Pakistan PM looks to mend US ties
Pakistan's prime minister has arrived in Washington at a time of rising tension between the two allies following a US
Last Modified: 23 Jan 2006 07:21 GMT
Pakistan-US relations have sunk since the 13 January US strike
Pakistan's prime minister has arrived in Washington at a time of rising tension between the two allies following a US air strike that killed at least 13 civilians earlier this month.

With thousands demonstrating regularly in Pakistan to denounce the United States, Prime Minister Shaukat Aziz is scheduled to hold talks with Defense Secretary Donald Rumsfeld on Monday and President George Bush on Tuesday.


The meetings come as Pakistani officials are taking care to affirm their loyalty to America in the war on terror, despite the domestic uproar over the air strike.


Relations between Islamabad and Washington have taken a hammering following the 13 January attack.


The missile strike which destroyed three houses in the remote mountain hamlet of Damadola near the Afghan border apparently targeted but missed Ayman al-Zawahiri, al-Qaida's  second in command.


Aziz on Sunday condemned the airstrike, saying such attacks should be cleared with Islamabad before they are carried out.




Aziz (R): The understanding is
that we will work together

US and Pakistani officials, he said, have no understanding that allows American military forces to attack alleged terrorists in Pakistan without first consulting the government.


"The understanding is that we will work together," Aziz told CNN's Late Edition.


"We will work in collaboration with each other."


Aziz said Pakistani officials were given no notice before the attack, which was believed to have been launched by a missile-firing Predator drone from Afghanistan, where about 20,000 US troops are based.


Pakistan does not allow US forces to pursue militants across the border or launch strikes without permission.


Pakistan, Aziz said, "has regretted and condemned the incident and said that such incidents should not reoccur. We need to work together. There is no difference in the objectives of the two countries, so there is no reason why we shouldn't communicate."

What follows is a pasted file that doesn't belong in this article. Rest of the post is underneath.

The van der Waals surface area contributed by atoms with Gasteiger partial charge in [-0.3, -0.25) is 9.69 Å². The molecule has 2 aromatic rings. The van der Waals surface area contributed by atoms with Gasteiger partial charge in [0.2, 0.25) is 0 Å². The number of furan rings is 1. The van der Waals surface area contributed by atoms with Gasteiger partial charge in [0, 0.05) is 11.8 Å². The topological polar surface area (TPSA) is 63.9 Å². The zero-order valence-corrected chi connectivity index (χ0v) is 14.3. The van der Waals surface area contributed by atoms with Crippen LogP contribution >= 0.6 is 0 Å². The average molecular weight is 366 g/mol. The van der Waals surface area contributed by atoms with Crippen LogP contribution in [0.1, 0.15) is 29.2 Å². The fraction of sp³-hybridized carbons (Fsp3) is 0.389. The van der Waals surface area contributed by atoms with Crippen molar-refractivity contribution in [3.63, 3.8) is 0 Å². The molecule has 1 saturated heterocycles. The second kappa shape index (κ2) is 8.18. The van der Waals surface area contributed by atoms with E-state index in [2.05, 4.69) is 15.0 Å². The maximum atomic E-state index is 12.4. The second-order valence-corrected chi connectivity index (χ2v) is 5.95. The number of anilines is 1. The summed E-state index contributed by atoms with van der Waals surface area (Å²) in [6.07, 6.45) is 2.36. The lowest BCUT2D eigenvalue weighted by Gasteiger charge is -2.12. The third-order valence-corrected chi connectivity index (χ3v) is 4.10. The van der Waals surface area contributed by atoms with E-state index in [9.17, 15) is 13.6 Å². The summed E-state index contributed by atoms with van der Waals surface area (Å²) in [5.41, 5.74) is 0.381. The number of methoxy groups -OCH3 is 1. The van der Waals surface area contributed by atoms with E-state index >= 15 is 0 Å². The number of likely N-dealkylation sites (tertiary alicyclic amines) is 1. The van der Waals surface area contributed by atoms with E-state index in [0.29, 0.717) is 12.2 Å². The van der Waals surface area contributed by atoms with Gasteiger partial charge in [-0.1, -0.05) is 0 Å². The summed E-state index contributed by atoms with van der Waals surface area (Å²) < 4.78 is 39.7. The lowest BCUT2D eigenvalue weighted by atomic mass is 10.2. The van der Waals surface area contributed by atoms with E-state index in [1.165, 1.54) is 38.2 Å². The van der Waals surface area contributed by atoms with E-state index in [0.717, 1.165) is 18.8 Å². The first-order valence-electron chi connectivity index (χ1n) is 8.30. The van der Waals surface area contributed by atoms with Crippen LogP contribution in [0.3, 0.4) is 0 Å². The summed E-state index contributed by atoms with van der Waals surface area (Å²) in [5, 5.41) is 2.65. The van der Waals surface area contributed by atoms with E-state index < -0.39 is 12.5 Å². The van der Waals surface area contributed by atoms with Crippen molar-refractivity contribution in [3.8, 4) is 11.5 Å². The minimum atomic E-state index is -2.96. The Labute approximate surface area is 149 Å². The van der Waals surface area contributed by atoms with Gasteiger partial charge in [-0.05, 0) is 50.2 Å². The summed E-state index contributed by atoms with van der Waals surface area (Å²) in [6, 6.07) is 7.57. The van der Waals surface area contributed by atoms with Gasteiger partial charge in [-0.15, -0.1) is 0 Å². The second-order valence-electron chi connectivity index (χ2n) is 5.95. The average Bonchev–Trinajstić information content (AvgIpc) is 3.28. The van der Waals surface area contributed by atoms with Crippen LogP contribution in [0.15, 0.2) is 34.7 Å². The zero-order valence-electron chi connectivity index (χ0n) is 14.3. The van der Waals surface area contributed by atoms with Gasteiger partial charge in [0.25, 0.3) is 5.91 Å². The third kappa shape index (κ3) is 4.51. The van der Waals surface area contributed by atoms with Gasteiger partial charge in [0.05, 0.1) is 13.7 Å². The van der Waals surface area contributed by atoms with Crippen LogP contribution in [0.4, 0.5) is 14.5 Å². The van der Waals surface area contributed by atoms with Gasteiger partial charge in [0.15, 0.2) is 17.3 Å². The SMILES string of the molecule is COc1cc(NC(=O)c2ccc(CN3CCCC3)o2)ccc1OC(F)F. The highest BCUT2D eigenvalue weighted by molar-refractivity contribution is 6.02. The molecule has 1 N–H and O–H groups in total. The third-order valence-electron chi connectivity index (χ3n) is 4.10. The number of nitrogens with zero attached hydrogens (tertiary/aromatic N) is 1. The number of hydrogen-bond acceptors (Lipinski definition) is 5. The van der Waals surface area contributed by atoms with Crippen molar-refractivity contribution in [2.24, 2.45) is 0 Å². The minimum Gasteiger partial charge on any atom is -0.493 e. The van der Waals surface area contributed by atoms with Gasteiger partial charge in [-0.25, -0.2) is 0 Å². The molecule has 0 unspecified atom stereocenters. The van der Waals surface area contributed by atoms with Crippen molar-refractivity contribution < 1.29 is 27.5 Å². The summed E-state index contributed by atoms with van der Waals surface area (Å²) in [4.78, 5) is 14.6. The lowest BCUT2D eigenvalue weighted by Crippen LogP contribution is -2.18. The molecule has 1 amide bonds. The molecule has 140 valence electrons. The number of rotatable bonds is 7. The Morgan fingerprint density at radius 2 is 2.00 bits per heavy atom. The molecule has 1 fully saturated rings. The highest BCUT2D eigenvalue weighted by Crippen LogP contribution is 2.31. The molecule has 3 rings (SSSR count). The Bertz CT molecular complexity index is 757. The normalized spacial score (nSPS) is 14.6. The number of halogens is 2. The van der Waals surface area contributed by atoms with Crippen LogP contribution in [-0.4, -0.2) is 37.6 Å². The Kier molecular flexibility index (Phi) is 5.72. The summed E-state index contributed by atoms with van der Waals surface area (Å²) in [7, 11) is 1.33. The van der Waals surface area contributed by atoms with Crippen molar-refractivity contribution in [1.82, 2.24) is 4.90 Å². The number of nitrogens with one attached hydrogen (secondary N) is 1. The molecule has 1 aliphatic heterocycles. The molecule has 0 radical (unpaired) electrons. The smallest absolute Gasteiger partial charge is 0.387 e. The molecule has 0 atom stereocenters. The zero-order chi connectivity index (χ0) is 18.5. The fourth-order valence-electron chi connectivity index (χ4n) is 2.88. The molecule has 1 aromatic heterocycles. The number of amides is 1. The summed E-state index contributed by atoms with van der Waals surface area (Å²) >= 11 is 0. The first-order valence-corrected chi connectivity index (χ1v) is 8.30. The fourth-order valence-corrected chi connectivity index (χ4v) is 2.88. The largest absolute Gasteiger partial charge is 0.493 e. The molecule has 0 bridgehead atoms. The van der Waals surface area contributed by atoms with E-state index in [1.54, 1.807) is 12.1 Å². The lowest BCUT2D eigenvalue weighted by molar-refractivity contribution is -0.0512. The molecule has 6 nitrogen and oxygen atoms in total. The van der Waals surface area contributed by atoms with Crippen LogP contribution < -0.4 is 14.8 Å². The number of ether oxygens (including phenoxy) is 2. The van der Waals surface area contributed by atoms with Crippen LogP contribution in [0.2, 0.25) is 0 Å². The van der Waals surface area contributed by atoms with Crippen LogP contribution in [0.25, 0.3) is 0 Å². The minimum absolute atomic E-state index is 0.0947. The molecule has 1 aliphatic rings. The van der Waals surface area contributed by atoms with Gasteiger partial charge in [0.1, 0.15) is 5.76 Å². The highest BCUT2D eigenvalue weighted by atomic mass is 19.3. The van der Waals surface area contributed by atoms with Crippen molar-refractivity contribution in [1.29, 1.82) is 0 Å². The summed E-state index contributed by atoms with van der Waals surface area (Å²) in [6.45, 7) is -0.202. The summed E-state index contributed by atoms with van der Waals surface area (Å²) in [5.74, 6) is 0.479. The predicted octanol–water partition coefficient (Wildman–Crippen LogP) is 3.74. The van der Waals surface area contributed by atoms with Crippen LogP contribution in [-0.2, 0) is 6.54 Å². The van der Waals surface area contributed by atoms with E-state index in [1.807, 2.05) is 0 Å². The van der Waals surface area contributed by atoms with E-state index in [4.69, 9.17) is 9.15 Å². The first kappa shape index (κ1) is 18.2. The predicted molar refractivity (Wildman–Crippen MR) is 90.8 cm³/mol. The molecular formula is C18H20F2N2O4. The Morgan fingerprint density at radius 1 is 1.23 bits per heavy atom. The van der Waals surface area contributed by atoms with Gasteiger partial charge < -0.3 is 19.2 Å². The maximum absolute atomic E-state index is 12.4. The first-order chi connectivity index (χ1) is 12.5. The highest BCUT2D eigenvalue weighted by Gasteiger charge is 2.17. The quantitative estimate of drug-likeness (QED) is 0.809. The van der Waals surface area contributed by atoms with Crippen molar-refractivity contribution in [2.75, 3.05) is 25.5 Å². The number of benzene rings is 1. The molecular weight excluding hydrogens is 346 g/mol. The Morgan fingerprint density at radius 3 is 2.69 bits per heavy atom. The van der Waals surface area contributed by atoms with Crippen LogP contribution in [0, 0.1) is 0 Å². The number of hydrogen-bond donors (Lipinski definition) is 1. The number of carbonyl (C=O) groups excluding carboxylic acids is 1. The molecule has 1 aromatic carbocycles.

About 5000 demonstrators assembled on Sunday on a dry riverbed in a mountain market town near the site of the strike, shouting "long live Osama bin Laden" and "Death to America". They also burned effigies of President Bush.


Pakistani intelligence officials believe that four top al-Qaida operatives may have been killed in the strike including al-Qaida's master bomb maker, Midhat Mursi, who has a five million US bounty on his head.


But Aziz said, "we have not found one body or one shred of evidence that these people were there," referring to suspected terrorists.


US assured of help


Thousands have joined anti-US
protests following the attack

Aziz also dismissed the notion that Pakistan was not informed in advance of the US attack, because of the view that some in the Pakistani military and intelligence community might sympathize with al-Qaida.


"If you see the number of lives we have lost chasing these terrorists, the number of people we have picked up all over the country ... it shows that we have a very effective security apparatus," he said.


On Sunday, Charles Schumer, Democratic Senator, defended America's use of targeted attacks on suspected terrorists.


"They're planning to do more damage, whether it's in Europe or the Middle East or here in the United States," Schumer said on CNN.


"What we learned is that you can't just play defence. You need a good offence and a good defence. I have no problem with doing it. I think we should."

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